April 27, 2017

A walk down a busy street in many major markets might have you seeing as many cranes as skyscrapers. But what’s here today, might be gone tomorrow.

Development has been on a roll.  JLL’s Construction Report says that developers spent $296 billion on commercial construction across all asset classes in 2016, a nearly four percent increase over the prior year. But there is cautious optimism for 2017 as market forces are making construction lending a bit tougher for certain projects.

“Regulators and many banks are concerned that we could head toward over-supply, especially in the multifamily business,” said Tom Fish, JLL Executive Managing Director and Co-Head of the firm’s finance practice. “They caution there is overexposure, and it seems borrowers in some markets have gone to the well one too many times.”

According to the Federal Deposit Insurance Corporation’s (FDIC) semi-annual report, nearly 80 percent of insured institutions grew their loan portfolios during the third quarter of 2016, nearing the peak of the 83 percent that grew their loan portfolios in 2005.

Adds JLL Managing Director John Manning, “It’s really a market-by-market issue when it comes down to the specifics of multifamily construction lending. But one thing holds across the board: construction lending is getting more difficult.”

We spoke with three experts from around the country who explain what they are seeing.

Lenders tighten purse strings

Chicago, and many markets in the Midwest, have seen a boom in commercial construction lending for multifamily development – and development across the board. But with the swell of luxury offerings has come a more cautious approach from lenders, says Maggie Coleman, JLL Managing Director, Chicago.

“Banks are still willing to finance developments in the right submarket with experienced sponsors who have a proven track record. However, we are seeing more conservative leverage levels more in the 70 percent range compared to loan-to-cost ratios in 50s and 60s earlier in the cycle,” said Coleman.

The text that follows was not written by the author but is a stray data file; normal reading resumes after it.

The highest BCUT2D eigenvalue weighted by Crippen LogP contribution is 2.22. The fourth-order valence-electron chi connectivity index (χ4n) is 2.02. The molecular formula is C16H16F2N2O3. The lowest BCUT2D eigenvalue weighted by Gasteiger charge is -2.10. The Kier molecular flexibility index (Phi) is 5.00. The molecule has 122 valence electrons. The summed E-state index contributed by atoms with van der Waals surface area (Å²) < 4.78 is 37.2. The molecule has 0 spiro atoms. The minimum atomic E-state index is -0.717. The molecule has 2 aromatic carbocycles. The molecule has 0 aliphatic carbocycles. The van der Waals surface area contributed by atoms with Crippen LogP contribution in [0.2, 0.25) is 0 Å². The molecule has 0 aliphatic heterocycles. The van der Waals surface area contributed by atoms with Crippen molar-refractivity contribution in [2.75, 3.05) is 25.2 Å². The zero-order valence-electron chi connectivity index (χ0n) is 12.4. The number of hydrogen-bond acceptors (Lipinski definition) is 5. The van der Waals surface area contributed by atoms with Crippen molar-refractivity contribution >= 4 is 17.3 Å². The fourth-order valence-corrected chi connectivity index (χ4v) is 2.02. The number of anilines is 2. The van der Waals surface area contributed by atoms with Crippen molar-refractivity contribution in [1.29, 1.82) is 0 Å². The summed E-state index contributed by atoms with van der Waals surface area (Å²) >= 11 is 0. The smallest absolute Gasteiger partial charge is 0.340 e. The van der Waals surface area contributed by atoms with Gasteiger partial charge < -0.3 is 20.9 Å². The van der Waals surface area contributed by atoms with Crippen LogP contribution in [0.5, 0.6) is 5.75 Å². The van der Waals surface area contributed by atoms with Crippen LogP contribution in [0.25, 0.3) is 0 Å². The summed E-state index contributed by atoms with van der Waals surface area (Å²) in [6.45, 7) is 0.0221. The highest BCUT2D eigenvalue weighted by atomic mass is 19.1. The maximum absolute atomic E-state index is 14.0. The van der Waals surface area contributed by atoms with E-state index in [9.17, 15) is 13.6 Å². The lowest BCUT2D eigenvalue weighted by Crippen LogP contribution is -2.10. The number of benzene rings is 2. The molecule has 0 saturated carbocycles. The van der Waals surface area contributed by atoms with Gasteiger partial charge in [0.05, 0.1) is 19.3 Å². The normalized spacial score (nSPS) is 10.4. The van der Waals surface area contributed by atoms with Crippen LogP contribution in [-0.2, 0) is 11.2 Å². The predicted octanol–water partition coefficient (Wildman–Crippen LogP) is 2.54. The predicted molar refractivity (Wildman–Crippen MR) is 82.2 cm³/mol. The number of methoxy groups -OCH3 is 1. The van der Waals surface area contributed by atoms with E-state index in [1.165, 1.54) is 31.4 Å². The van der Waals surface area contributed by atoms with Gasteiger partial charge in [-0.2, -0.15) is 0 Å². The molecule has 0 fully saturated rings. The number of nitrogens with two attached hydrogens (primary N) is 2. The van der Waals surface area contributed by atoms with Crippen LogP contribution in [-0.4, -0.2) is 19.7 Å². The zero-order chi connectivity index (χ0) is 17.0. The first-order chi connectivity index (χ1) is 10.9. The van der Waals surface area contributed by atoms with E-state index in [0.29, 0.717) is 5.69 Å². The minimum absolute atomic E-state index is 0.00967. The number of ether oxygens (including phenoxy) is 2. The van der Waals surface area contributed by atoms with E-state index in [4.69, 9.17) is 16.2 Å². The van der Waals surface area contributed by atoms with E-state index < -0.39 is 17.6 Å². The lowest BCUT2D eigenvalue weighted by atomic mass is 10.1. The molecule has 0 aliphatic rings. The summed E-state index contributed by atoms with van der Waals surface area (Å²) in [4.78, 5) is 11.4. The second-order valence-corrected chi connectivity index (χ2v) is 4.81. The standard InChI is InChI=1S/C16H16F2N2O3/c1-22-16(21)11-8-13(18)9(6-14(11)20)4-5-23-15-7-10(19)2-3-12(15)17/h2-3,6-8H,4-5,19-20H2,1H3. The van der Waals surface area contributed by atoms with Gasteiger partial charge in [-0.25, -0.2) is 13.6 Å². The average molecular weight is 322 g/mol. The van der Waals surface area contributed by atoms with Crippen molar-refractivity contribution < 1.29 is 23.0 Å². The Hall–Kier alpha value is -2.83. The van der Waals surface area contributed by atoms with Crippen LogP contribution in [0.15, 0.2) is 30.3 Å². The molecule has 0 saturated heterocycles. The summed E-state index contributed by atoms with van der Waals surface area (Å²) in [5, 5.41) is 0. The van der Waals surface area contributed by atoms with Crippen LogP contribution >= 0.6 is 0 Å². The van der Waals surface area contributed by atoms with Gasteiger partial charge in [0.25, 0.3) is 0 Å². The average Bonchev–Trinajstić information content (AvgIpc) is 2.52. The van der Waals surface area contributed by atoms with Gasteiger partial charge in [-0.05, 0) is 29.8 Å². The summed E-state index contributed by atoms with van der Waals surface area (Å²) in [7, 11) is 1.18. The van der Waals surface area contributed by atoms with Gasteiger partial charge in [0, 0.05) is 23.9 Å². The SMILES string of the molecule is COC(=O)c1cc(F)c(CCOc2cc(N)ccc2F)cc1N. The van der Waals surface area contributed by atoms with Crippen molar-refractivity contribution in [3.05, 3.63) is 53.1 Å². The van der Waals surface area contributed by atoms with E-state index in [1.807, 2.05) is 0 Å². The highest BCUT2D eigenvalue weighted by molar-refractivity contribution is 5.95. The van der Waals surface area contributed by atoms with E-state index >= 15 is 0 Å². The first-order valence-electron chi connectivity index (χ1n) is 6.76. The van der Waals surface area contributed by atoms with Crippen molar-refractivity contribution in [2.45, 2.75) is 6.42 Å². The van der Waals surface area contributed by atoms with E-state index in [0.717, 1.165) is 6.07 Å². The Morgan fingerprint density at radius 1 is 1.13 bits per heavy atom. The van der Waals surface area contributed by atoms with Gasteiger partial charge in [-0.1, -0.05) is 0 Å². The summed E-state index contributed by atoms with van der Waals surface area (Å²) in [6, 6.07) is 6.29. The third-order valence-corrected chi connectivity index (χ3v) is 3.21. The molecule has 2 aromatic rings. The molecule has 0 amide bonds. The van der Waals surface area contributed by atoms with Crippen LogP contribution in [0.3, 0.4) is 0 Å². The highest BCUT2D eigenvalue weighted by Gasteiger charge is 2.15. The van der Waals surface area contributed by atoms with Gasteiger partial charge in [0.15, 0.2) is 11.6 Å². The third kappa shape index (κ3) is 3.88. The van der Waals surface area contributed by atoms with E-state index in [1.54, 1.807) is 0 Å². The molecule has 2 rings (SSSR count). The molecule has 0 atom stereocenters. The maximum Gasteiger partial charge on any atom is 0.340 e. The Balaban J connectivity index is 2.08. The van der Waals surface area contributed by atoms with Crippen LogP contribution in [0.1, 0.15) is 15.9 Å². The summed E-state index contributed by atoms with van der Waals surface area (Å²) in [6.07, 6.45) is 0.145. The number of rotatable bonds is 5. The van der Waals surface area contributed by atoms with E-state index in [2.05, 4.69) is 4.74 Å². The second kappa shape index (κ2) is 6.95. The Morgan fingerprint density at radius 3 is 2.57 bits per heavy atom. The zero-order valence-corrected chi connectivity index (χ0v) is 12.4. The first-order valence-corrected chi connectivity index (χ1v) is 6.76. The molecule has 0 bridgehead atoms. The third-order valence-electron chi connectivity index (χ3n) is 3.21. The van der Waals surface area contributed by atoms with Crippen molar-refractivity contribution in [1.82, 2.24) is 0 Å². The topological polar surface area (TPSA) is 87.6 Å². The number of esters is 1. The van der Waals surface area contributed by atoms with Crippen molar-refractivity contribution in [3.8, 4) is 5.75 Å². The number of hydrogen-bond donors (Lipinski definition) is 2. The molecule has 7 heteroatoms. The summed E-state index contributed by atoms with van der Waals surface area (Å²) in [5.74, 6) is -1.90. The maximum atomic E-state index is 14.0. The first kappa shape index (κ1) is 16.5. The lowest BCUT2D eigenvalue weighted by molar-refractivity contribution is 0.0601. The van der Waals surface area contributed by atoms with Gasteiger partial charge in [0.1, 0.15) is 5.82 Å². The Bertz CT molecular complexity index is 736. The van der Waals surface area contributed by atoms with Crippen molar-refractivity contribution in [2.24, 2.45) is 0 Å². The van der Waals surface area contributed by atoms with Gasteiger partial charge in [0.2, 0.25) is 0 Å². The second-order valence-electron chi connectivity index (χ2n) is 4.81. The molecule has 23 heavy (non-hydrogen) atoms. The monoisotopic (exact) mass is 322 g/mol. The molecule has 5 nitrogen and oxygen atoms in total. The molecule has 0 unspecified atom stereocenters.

Part of that is a reaction to a slowing of net rent growth, which was under 4 percent in the last quarter of 2016 for the first time since 2014, according to JLL’s U.S. Investment Outlook.

Still, and importantly, the numbers show a constant flow of new product hitting the market and a solid national absorption rate of 1.6 percent through 2016.

Demand stays strong

“The margins on multifamily are already thin – here in the Pacific Northwest and in many other gateway markets – and rising land, interest rates, labor and financing costs are eating into that a bit,” said Manning. “But here’s the thing: there is still huge renter demand out there, and with that demand there will always be a way to finance a multifamily building.”

One way developers accomplish this is by securing alternative capital sources such as debt funds and private capital, which look to make their returns in the mezzanine space and provide higher leverage. “This is great for our clients, because we know what lenders are looking for and can connect developers to capital sources they might not even know about,” added Manning.

Primary markets are on notice

Of note, it’s the primary markets that will likely feel the most impact the soonest, according to Fish. That’s where the most construction has happened and where the most capital has been invested.

But, says Fish, the tightening lending policy is not all doom and gloom.

“At the end of the day, it is going to serve as a barrier to development,” Fish noted. “That’s not necessarily a bad thing, as it can prevent overdevelopment and keep prices from falling too much. It’s the market and regulators working how they should.”


Tom Fish

Co-Head, JLL U.S. Capital Markets, Finance

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